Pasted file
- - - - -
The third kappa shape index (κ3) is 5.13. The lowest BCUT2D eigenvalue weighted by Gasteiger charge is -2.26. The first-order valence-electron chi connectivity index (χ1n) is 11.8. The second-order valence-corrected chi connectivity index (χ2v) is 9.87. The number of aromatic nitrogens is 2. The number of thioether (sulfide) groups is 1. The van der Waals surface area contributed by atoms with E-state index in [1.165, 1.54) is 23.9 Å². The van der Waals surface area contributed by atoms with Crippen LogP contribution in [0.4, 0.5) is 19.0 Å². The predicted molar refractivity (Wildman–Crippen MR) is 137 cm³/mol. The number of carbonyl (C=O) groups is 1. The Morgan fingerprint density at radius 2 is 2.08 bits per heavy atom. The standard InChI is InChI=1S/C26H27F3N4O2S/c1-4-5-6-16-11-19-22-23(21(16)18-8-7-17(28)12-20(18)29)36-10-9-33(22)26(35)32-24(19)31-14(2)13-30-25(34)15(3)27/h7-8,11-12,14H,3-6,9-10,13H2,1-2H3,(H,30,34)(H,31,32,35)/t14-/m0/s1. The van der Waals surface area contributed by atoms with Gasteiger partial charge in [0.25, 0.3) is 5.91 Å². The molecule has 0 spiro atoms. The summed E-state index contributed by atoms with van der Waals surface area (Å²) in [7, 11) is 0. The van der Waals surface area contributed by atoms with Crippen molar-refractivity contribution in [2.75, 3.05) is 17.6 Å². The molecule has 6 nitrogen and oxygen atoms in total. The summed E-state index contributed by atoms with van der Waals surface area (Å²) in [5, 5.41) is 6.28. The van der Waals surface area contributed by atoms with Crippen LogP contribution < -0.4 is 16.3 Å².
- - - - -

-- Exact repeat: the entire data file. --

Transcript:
The third kappa shape index (κ3) is 5.13. The lowest BCUT2D eigenvalue weighted by Gasteiger charge is -2.26. The first-order valence-electron chi connectivity index (χ1n) is 11.8. The second-order valence-corrected chi connectivity index (χ2v) is 9.87. The number of aromatic nitrogens is 2. The number of thioether (sulfide) groups is 1. The van der Waals surface area contributed by atoms with E-state index in [1.165, 1.54) is 23.9 Å². The van der Waals surface area contributed by atoms with Crippen LogP contribution in [0.4, 0.5) is 19.0 Å². The predicted molar refractivity (Wildman–Crippen MR) is 137 cm³/mol. The number of carbonyl (C=O) groups is 1. The Morgan fingerprint density at radius 2 is 2.08 bits per heavy atom. The standard InChI is InChI=1S/C26H27F3N4O2S/c1-4-5-6-16-11-19-22-23(21(16)18-8-7-17(28)12-20(18)29)36-10-9-33(22)26(35)32-24(19)31-14(2)13-30-25(34)15(3)27/h7-8,11-12,14H,3-6,9-10,13H2,1-2H3,(H,30,34)(H,31,32,35)/t14-/m0/s1. The van der Waals surface area contributed by atoms with Gasteiger partial charge in [0.25, 0.3) is 5.91 Å². The molecule has 0 spiro atoms. The summed E-state index contributed by atoms with van der Waals surface area (Å²) in [7, 11) is 0. The van der Waals surface area contributed by atoms with Crippen molar-refractivity contribution in [2.75, 3.05) is 17.6 Å². The molecule has 6 nitrogen and oxygen atoms in total. The summed E-state index contributed by atoms with van der Waals surface area (Å²) in [5, 5.41) is 6.28. The van der Waals surface area contributed by atoms with Crippen LogP contribution < -0.4 is 16.3 Å².